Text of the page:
Nestle has been forced to change its environmentally-destructive business practices after a social media coup; what can netroots activists learn from the victory?

After it was revealed that the Swiss food giant sourced its palm oil through Sinar Mas—a company whose operations contribute to the destruction of the Indonesian rain forest—Greenpeace produced a video comparing eating a Kit Kat bar to eating an orangutan. The video certainly makes its point with graphic imagery, but such shock campaigns don't always translate into tangible action. Nestle really started to feel the heat, however, when they ordered the video taken down from YouTube for copyright infringement. Then Greenpeace sent out their call to action: supporters sent emails, made phone calls, and, most importantly, posted angry comments on Nestle's own Facebook page. I say "most importantly" because, unlike emails and phone calls, the Facebook comments didn't just reach the company, they were public for anyone to see. Nestle's PR department only made matters worse by responding rudely to aggressive commenters and also by trying to delete certain comments. Anyone who has tried to moderate a website's comments section knows that nothing can deter some users from posting.

Eventually, the criticism became too much, and Nestle announced Monday that it has begun a new partnership with The Forest Trust to ensure that all their palm oil comes from sources practicing sustainable forestry. As the Guardian points out, this kind of partnership is a first for the palm oil industry, so kudos to Greenpeace.

But how applicable are this battle's lessons to Facebook and web activism in general? As Jeremiah Owyang points out over at Forbes, the need to develop a presence online means that "many companies jump into social marketing before they are ready," leaving themselves open to very public criticisms if their brand falls out of favor with the public. Owyang's overall point is a cynical one, in that it sees in Nestle's unmasking a failure of public relations rather than a success of consumer pressure, but because of this his article emphasizes the fact that a more media-savvy PR department might have been able to spin the Sinar Mas connection into a non-event.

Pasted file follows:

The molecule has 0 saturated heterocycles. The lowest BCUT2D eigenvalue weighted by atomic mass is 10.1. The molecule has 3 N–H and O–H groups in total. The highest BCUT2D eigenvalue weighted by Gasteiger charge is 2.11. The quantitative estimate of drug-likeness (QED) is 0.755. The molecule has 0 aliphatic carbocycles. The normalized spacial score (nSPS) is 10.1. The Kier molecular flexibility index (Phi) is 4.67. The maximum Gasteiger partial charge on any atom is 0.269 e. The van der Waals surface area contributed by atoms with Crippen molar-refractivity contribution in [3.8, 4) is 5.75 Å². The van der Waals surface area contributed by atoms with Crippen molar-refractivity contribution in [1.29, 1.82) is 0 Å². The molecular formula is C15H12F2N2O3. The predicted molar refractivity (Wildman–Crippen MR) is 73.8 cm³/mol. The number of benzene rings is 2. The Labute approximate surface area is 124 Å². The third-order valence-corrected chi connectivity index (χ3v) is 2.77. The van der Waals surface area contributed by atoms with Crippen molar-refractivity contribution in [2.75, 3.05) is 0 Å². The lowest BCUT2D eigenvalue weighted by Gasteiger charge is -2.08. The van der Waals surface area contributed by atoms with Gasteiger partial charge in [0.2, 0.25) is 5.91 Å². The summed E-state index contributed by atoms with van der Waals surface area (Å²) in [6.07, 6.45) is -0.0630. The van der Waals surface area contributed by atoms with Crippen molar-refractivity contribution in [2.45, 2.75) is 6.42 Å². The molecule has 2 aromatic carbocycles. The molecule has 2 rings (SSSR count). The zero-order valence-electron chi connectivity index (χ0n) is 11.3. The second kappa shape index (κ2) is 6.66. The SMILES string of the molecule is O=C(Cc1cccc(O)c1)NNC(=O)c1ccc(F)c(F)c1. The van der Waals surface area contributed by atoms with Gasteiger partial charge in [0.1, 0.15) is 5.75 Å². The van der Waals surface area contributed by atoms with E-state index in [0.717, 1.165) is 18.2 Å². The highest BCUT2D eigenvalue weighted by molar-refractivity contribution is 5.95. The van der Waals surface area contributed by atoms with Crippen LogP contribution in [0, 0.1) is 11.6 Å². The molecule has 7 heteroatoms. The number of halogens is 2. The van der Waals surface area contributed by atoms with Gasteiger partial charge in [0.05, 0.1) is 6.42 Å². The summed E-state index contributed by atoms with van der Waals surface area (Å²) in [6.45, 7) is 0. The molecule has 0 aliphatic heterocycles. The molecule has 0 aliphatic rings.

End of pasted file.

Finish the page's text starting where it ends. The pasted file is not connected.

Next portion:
BP seems to have pulled off something of the sort as their rig continues to pour oil into the Gulf of Mexico. They are pretty much ignoring their main Facebook page and instead focusing their web efforts on a collaborative website, Deepwater Horizon Response. As Caitlin McDevitt writes at The Big Money, "The name and collaborative nature of the page is going to discourage people from posting negative comments about BP. And the company can still use it as a platform to tout BP’s coordination of volunteer activities." The best spin makes it seem that nothing's being spun. Someone should tell that to Tony Hayward, BP's CEO, the next time he starts trying to convince the world how "tiny" his company's latest environmental disaster really is.